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A study of the spatial distribution of PCBs in the UK atmosphere using pine needles.

Tremolada, P. and Burnett, V. and Calamari, D. and Jones, K. C. (1996) A study of the spatial distribution of PCBs in the UK atmosphere using pine needles. Chemosphere, 32 (11). pp. 2189-2203.

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Abstract

Past and current polychlorinated biphenyl (PCB) inputs to the environment, mainly in industrialized countries, continue to determine a global re-distribution of these contaminants. In order to better understand PCB transport and distribution phenomena, a number of large-scale distribution studies have been recently published in the literature. In this paper a nationwide survey of 28 pine needle samples taken across the UK is presented. Mean PCB concentrations of a number of latitudinal bands (transects) revealed the presence of a decreasing concentration gradient from southern England to northern Scotland of a factor of 7. The pine needle data also provide evidence to suggest: 1) that there has been a decrease in the PCB concentration of the atmosphere in the southern UK; and 2) there is a relationship between regional mean needle PCB concentrations and population densities. Calculated air concentrations from the pine needle results were compared with measured literature data of a similar area to test the possibility of using bioconcentration factors (BCF) based on n-octanol: air partition coefficients (Koa) to predict air-leaf equilibrium of semivolatile organic compounds. A more detailed analysis, in accordance with some literature data, has revealed that uncertainties arise when leaf-air uptake of molecules with high Koa values (Log Koa > 8–9) is modelled.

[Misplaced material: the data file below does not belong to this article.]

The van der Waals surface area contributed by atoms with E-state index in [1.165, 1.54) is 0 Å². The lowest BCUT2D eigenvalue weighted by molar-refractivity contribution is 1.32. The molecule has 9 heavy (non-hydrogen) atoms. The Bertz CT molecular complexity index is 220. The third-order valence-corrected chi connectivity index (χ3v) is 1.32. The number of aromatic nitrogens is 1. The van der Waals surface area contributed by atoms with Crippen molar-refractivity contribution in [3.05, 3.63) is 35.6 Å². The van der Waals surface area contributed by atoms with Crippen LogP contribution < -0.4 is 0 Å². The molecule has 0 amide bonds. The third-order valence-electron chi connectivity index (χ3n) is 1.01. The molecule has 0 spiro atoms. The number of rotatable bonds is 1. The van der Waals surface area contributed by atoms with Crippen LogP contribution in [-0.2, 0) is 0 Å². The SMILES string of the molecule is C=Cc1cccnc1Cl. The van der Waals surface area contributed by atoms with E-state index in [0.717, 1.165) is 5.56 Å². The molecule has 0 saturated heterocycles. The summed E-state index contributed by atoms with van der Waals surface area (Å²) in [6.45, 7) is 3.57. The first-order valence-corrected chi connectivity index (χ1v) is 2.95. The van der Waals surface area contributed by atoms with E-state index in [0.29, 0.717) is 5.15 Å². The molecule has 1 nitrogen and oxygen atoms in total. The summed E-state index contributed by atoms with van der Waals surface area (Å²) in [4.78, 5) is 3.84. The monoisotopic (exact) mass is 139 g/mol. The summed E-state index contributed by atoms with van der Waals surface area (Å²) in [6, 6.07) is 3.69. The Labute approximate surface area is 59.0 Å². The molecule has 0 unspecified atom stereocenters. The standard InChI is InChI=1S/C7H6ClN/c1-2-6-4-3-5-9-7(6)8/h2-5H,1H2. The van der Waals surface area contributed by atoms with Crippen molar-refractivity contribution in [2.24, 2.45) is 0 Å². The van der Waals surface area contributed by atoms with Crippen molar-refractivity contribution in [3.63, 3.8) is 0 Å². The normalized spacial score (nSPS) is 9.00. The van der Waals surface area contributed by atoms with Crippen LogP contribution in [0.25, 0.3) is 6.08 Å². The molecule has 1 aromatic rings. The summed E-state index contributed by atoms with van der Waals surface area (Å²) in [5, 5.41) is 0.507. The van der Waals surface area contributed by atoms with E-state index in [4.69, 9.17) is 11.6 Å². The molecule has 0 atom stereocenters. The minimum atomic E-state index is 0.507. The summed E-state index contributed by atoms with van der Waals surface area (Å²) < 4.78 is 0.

Item Type: Article
Journal or Publication Title: Chemosphere
Subjects: G Geography. Anthropology. Recreation > GE Environmental Sciences
Departments: Faculty of Science and Technology > Lancaster Environment Centre
ID Code: 22186
Deposited By: ep_ss_importer
Deposited On: 13 Feb 2009 11:06
Refereed?: Yes
Published?: Published
Last Modified: 26 Jul 2012 15:57
Identification Number:
URI: http://eprints.lancs.ac.uk/id/eprint/22186

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